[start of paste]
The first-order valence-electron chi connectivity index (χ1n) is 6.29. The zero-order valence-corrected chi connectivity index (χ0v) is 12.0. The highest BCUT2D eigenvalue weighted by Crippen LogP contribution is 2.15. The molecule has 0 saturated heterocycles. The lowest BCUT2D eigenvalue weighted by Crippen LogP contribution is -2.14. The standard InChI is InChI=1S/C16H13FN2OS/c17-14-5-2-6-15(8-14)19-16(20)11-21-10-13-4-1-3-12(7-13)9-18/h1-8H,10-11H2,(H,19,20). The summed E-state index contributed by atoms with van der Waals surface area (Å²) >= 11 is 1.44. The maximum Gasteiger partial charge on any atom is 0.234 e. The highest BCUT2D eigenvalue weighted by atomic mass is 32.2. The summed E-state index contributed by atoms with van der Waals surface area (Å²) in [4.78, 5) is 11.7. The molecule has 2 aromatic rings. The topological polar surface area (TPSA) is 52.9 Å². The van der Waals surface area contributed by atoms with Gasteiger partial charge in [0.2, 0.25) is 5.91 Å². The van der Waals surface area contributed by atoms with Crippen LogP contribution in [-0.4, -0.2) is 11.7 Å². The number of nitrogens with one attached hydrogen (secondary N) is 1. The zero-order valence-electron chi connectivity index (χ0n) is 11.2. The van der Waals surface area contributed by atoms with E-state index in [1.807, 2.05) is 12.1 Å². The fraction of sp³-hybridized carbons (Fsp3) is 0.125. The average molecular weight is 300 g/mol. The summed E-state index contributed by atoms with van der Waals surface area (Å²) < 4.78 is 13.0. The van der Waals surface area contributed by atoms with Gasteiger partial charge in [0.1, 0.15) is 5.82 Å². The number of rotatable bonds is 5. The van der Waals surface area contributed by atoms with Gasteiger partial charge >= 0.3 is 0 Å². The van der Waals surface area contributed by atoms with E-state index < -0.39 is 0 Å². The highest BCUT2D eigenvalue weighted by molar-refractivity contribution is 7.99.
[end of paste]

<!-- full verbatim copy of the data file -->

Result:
The first-order valence-electron chi connectivity index (χ1n) is 6.29. The zero-order valence-corrected chi connectivity index (χ0v) is 12.0. The highest BCUT2D eigenvalue weighted by Crippen LogP contribution is 2.15. The molecule has 0 saturated heterocycles. The lowest BCUT2D eigenvalue weighted by Crippen LogP contribution is -2.14. The standard InChI is InChI=1S/C16H13FN2OS/c17-14-5-2-6-15(8-14)19-16(20)11-21-10-13-4-1-3-12(7-13)9-18/h1-8H,10-11H2,(H,19,20). The summed E-state index contributed by atoms with van der Waals surface area (Å²) >= 11 is 1.44. The maximum Gasteiger partial charge on any atom is 0.234 e. The highest BCUT2D eigenvalue weighted by atomic mass is 32.2. The summed E-state index contributed by atoms with van der Waals surface area (Å²) in [4.78, 5) is 11.7. The molecule has 2 aromatic rings. The topological polar surface area (TPSA) is 52.9 Å². The van der Waals surface area contributed by atoms with Gasteiger partial charge in [0.2, 0.25) is 5.91 Å². The van der Waals surface area contributed by atoms with Crippen LogP contribution in [-0.4, -0.2) is 11.7 Å². The number of nitrogens with one attached hydrogen (secondary N) is 1. The zero-order valence-electron chi connectivity index (χ0n) is 11.2. The van der Waals surface area contributed by atoms with E-state index in [1.807, 2.05) is 12.1 Å². The fraction of sp³-hybridized carbons (Fsp3) is 0.125. The average molecular weight is 300 g/mol. The summed E-state index contributed by atoms with van der Waals surface area (Å²) < 4.78 is 13.0. The van der Waals surface area contributed by atoms with Gasteiger partial charge in [0.1, 0.15) is 5.82 Å². The number of rotatable bonds is 5. The van der Waals surface area contributed by atoms with Gasteiger partial charge >= 0.3 is 0 Å². The van der Waals surface area contributed by atoms with E-state index < -0.39 is 0 Å². The highest BCUT2D eigenvalue weighted by molar-refractivity contribution is 7.99.